The India-Pakistan bond is “above all disputes”, says Pakistani singer Shafqat Amanat Ali, the magical voice behind chartbusters like “Tere Naina” and “Mitwa”, who believes that Bollywood has room for singers from all over the world.
“It’s a huge market and I think with Bollywood growing so much, there is room for singers, not just from Pakistan but from all over the world which we can see,” said Shafqat in an email interview.
Source: Times of India
“Of course, with Pakistani singers there is no language barrier, so the market and possibilities are all the more… However, the market will only grow strong if we curb piracy as we are all in the same boat,” he added.
In his view, the India, Pakistan bond has strengthened over the years and “is above all disputes and politics…”
“Culture is always the best way to bring about people to people contact and bridge distances. Now we see a lot of Indian artists also performing in Pakistan and we are in India often for the same and I feel proud of this,” he said.
Son of legendary Pakistani singer Ustad Amanat Ali Khan, Shafqat, started performing in India when Shankar-Ehsaan-Loy noticed him and offered him “Mitwa” in Karan Johar’s “Kabhi Alvida Naa Kehna”.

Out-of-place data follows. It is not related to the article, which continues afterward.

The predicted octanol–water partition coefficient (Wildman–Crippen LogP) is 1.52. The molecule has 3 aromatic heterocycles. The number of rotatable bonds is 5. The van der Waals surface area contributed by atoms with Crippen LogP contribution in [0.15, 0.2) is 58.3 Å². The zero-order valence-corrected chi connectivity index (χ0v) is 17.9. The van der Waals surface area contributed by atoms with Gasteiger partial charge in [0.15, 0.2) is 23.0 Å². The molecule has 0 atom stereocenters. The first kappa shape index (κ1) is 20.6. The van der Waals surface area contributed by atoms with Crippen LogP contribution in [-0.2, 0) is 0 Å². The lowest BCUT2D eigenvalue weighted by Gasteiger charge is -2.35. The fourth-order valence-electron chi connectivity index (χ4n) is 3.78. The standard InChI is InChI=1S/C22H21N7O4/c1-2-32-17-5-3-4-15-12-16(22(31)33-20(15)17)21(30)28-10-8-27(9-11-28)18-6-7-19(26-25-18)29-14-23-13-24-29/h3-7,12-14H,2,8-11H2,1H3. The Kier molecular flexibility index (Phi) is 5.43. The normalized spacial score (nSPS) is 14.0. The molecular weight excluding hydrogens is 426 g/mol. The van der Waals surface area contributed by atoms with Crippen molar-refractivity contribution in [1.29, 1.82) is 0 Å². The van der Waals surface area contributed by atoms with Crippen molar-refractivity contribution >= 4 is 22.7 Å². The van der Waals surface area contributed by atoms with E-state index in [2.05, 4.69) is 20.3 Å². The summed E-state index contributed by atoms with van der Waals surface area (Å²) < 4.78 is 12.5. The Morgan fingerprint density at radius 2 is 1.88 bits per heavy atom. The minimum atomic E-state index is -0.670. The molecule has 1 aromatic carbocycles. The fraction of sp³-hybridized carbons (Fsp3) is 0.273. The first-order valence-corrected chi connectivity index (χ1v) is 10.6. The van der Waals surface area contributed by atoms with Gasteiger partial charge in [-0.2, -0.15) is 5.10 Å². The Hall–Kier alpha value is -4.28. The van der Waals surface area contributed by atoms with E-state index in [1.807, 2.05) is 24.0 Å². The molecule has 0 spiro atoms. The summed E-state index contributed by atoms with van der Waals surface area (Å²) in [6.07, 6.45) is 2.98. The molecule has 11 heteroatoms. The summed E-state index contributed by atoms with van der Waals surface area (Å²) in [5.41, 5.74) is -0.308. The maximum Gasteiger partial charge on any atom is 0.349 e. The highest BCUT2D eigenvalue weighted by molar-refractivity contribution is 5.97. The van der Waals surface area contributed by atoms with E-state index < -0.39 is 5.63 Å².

The 47-year-old is now a well-known name in Bollywood and has sung for a host of Hindi movies – “Yeh Honsla” in “Dor”, “Tere Naina” in “My Name Is Khan” and “Tu Hi Mera” in “Jannat 2”.
Performing live has always been Shafqat’s first love.
“Live music is the best way to consume music and the biggest high for me as a singer… In fact, I am most uncomfortable and end up saying no to live shows where they want the performance on a CD, as I don’t believe in such performances. For me, a live show means everything including the live band,” said Shafqat, who is also the lead vocalist of the Pakistani rock band Fuzon.
However, he reveals that security issues often act as roadblock for musicians in Pakistan to perform live concerts.
“It (security) is creating a problem in every walk of life here specially musicians as a lot of people are not organising shows and only A-grade artists get shows while younger and upcoming talent here is not getting its due visibility,” Shafqat said.
“Organisers are not willing to do more shows as they are unwilling to take the responsibility for security so they minimize the risk and organise one off shows with big artists. It is especially harmful for new talent,” he added.